Gods Themselves, The by Isaac Asimov(40 ratings)
|Title||Gods Themselves, The|
|Submitted by firstname.lastname@example.org |
Okay, after reading the book, interpreting the feedback, and comparing summaries with other writers I have come to formulate my speculation and reception of this controversial book. First I must point out that I analyzed this book from a literary point of view rather than science fiction which is why most people don't see what I saw in this book. I also disregard his other works and base all my OPINIONS on this book alone. This therefore is not fact but my synopsis.
|Submitted by Archren |
The theme of this book could hardly be more obvious. If you string together the titles of the three sections that make up the novel, you get the quote: “Against stupidity, the Gods themselves contend in vain.” No one ever accused Isaac Asimov of being subtle. Indeed, the overall story is one of science triumphing over the problems caused by science. At its core is a statement of faith in the future of science and mankind.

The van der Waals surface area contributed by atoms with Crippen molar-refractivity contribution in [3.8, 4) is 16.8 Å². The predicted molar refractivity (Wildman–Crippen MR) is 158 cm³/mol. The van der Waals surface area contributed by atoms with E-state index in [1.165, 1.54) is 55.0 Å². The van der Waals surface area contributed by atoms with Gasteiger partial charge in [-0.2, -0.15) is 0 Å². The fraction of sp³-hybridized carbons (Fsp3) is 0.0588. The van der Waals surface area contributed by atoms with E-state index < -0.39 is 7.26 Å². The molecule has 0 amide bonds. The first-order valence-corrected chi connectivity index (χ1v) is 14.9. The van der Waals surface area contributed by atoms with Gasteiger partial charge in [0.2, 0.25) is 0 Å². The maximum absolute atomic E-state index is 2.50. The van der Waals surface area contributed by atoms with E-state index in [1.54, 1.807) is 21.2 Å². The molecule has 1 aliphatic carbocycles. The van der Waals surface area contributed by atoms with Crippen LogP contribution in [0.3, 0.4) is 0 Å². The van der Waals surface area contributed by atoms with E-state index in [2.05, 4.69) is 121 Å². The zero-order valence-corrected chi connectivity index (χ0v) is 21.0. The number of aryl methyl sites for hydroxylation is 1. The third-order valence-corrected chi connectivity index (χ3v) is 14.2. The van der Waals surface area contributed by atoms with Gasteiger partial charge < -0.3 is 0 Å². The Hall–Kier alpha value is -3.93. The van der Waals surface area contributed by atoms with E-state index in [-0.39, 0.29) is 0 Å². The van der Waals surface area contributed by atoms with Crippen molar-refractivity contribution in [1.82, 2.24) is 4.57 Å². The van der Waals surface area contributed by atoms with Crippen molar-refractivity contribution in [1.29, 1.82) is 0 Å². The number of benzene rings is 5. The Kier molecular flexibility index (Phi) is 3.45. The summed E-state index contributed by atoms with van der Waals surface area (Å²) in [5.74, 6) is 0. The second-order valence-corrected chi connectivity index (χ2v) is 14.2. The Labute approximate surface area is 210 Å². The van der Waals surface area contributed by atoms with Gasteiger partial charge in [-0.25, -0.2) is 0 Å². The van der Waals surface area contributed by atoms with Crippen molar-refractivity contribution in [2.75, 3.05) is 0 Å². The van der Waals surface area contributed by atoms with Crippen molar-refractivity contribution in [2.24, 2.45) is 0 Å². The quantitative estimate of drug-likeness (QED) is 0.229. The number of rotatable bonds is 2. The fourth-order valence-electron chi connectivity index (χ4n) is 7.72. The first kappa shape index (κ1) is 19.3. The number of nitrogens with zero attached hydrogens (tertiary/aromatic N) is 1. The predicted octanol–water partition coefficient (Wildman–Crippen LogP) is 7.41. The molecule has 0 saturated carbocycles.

|Submitted by Shehzad Rehman |
Asimov considered this one of his finest works, and its easy to see why. Not only does it contain an insightful, thought-provoking plot, an unusual writing pattern, and some of the best portrayal of aliens that I have ever had the pleasure of reading, it has one of the most unusual heroines in SF- Dua. Asimov was greatly praised in this book for taking on sexual themes as well as aliens, topics which were considered his major weaknesses. Not only does he pull it off, but he pulls it off brilliantly. Read it, to know all about one of the great SF books of all time. Asimov rarely wrote about aliens and was rather prudish when dealing with sexual matters. In this book he tackles both and does a great job. The alternate-universe section seems at once exotic, yet grounded in enough familiarity for the reader to empathize with the central character. The first section, written in an unorthodox manner, is engaging and skilfully builds the story. The concluding section, probably weaker than the other two, nonetheless remains a very fine piece of work and brings the book to a satisfying conclusion. A true masterpiece of creative skill, and a book which is not afraid to make a bold statement, no true SF fan should pass this one by. "Against stupidity, the gods themselves contend in vain." --Schiller